From a research point of view, everybody wants to know what everybody is doing. Not just on the TV set, but what they’re doing in the household. What are they doing on their phones, what are they doing on their tablets, and what are they doing out of home? One of the constant questions we get is how do we measure pubs? There’s a large number of people watching it outside the household.

How often does a person have to prove they’re in the room watching TV?

As soon as the TV comes on, the box will light up and says “who is in the room?” and then you log in. If you don’t log in straight away, it starts flashing. We’ve added the capability to make the box beep. If they don’t log in over a certain period of time, they don’t count in the ratings that day and they’ll get a phone call. One of the problem areas we’ve always had in most markets around the world is teenagers in their bedroom. They don’t log in, the meter just runs, and they fault the entire household. If they don’t cooperate over a certain period of time, they’ll get removed from the panel.

How many TVs in a household can be measured?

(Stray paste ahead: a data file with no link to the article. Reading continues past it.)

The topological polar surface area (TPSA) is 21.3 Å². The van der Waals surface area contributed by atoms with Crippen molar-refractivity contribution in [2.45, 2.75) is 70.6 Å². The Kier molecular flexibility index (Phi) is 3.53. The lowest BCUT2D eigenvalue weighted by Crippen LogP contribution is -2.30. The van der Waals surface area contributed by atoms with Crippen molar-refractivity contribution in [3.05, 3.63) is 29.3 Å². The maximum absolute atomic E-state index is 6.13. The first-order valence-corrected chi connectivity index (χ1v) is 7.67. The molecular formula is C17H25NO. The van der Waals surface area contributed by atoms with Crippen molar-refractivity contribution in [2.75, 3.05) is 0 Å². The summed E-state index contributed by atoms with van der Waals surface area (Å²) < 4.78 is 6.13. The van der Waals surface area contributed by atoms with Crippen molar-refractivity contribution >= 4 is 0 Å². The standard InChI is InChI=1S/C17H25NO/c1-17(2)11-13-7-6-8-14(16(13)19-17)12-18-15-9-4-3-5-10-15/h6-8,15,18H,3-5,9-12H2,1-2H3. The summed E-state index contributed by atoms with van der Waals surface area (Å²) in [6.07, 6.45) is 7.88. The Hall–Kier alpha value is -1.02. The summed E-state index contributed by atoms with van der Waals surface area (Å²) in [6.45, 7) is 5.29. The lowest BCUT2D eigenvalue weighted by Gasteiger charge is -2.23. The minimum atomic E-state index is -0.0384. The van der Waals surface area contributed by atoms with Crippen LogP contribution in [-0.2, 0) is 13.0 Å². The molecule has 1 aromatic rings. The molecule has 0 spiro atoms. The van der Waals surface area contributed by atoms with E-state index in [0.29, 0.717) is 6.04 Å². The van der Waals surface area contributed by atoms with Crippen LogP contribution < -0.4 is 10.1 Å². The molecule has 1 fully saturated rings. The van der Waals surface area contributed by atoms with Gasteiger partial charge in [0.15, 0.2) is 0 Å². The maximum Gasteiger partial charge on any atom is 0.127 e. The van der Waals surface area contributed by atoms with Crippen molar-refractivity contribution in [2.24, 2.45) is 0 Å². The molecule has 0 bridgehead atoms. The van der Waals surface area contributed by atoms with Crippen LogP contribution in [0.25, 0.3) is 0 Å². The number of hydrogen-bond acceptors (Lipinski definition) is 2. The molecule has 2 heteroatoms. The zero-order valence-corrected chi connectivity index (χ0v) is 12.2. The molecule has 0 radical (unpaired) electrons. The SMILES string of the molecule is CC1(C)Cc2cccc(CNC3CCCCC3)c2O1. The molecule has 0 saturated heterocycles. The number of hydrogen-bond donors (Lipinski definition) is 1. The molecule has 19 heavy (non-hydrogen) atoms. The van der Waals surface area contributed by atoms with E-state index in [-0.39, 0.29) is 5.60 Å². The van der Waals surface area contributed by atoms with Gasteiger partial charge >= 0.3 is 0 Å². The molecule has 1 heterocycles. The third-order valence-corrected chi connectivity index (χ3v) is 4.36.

It’s on every single TV – as many TVs as they have.

What happens if a person falls asleep watching? Are they still counted?

If you’re in the room with the TV on, then you’re logged in. We will have people falling asleep. We don’t ask them ‘Are you watching the television set?” If you started watching at nine o’clock and watched until 9:30-10 and then drifted off, the meter is still going to register you in there. The definition of television in this market is in the room with the TV on. We instruct people to log in and out as they enter and leave the room.

Why can’t TV ratings just be measured through internet-connected Foxtel boxes?

Set-top box data, like from Foxtel or Fetch TV, is used around the world. But it’s a sample of a sub-sample. It’s a percentage of the population that have that set-top box. And then it gets skewed towards people that can afford those boxes. So it’s not a true representation of the market. It also doesn’t cover every screen in the household – it covers the screen that has the box on it.

How much time are viewers watching live TV for?

Time spent watching is down 10 minutes a day. They’re not watching every day. 12% of Australians are not watching any free to air TV in a week. What we’re seeing in SVOD households after a while is they’ll binge-view a fair bit, but they’ll supplement. They’ll come back to television. They start using that SVOD service like a DVD store. The majority of households are watching a little bit less, but the weekly reach is still there and the monthly reach is definitely still there.